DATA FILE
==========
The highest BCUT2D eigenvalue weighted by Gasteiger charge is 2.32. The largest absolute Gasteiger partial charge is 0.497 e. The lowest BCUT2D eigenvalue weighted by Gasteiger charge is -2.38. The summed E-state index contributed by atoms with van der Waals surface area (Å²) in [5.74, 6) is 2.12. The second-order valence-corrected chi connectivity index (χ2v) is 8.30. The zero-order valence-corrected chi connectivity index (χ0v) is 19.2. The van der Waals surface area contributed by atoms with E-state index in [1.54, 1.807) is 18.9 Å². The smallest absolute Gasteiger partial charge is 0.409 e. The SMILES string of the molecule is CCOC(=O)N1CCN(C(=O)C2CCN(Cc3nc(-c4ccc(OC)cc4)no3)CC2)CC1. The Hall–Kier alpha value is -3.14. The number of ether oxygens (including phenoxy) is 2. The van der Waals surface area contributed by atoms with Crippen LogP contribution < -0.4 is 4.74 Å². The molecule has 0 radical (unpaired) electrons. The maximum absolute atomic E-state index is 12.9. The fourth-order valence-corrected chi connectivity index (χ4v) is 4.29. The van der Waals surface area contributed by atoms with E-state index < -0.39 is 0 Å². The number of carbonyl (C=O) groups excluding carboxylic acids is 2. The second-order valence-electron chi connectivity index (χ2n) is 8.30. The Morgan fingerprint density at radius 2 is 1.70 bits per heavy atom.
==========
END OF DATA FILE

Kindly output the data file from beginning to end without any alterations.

The highest BCUT2D eigenvalue weighted by Gasteiger charge is 2.32. The largest absolute Gasteiger partial charge is 0.497 e. The lowest BCUT2D eigenvalue weighted by Gasteiger charge is -2.38. The summed E-state index contributed by atoms with van der Waals surface area (Å²) in [5.74, 6) is 2.12. The second-order valence-corrected chi connectivity index (χ2v) is 8.30. The zero-order valence-corrected chi connectivity index (χ0v) is 19.2. The van der Waals surface area contributed by atoms with E-state index in [1.54, 1.807) is 18.9 Å². The smallest absolute Gasteiger partial charge is 0.409 e. The SMILES string of the molecule is CCOC(=O)N1CCN(C(=O)C2CCN(Cc3nc(-c4ccc(OC)cc4)no3)CC2)CC1. The Hall–Kier alpha value is -3.14. The number of ether oxygens (including phenoxy) is 2. The van der Waals surface area contributed by atoms with Crippen LogP contribution < -0.4 is 4.74 Å². The molecule has 0 radical (unpaired) electrons. The maximum absolute atomic E-state index is 12.9. The fourth-order valence-corrected chi connectivity index (χ4v) is 4.29. The van der Waals surface area contributed by atoms with E-state index < -0.39 is 0 Å². The number of carbonyl (C=O) groups excluding carboxylic acids is 2. The second-order valence-electron chi connectivity index (χ2n) is 8.30. The Morgan fingerprint density at radius 2 is 1.70 bits per heavy atom.